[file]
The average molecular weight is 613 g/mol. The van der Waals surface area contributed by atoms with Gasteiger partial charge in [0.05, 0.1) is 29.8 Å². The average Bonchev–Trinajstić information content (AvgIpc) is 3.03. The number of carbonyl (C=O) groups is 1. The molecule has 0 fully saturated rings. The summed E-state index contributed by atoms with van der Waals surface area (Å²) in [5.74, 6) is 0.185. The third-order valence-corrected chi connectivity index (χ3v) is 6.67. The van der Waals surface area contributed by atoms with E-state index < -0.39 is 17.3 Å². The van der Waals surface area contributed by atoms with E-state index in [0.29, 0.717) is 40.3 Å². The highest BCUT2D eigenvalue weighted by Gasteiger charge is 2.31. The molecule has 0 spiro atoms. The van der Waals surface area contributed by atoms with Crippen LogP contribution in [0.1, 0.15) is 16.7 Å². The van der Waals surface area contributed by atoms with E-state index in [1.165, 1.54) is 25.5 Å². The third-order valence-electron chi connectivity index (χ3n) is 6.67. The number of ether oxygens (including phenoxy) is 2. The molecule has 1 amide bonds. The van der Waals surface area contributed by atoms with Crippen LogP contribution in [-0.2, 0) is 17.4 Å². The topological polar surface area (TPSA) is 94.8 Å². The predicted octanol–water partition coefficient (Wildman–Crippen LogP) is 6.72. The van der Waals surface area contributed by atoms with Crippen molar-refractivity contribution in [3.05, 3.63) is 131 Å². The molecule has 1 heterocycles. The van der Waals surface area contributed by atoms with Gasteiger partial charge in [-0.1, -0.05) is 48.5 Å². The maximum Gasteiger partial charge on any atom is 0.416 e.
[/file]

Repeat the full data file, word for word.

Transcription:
The average molecular weight is 613 g/mol. The van der Waals surface area contributed by atoms with Gasteiger partial charge in [0.05, 0.1) is 29.8 Å². The average Bonchev–Trinajstić information content (AvgIpc) is 3.03. The number of carbonyl (C=O) groups is 1. The molecule has 0 fully saturated rings. The summed E-state index contributed by atoms with van der Waals surface area (Å²) in [5.74, 6) is 0.185. The third-order valence-corrected chi connectivity index (χ3v) is 6.67. The van der Waals surface area contributed by atoms with E-state index < -0.39 is 17.3 Å². The van der Waals surface area contributed by atoms with E-state index in [0.29, 0.717) is 40.3 Å². The highest BCUT2D eigenvalue weighted by Gasteiger charge is 2.31. The molecule has 0 spiro atoms. The van der Waals surface area contributed by atoms with Crippen LogP contribution in [0.1, 0.15) is 16.7 Å². The van der Waals surface area contributed by atoms with E-state index in [1.165, 1.54) is 25.5 Å². The third-order valence-electron chi connectivity index (χ3n) is 6.67. The number of ether oxygens (including phenoxy) is 2. The molecule has 1 amide bonds. The van der Waals surface area contributed by atoms with Crippen LogP contribution in [-0.2, 0) is 17.4 Å². The topological polar surface area (TPSA) is 94.8 Å². The predicted octanol–water partition coefficient (Wildman–Crippen LogP) is 6.72. The van der Waals surface area contributed by atoms with Crippen molar-refractivity contribution in [3.05, 3.63) is 131 Å². The molecule has 1 heterocycles. The van der Waals surface area contributed by atoms with Gasteiger partial charge in [-0.1, -0.05) is 48.5 Å². The maximum Gasteiger partial charge on any atom is 0.416 e.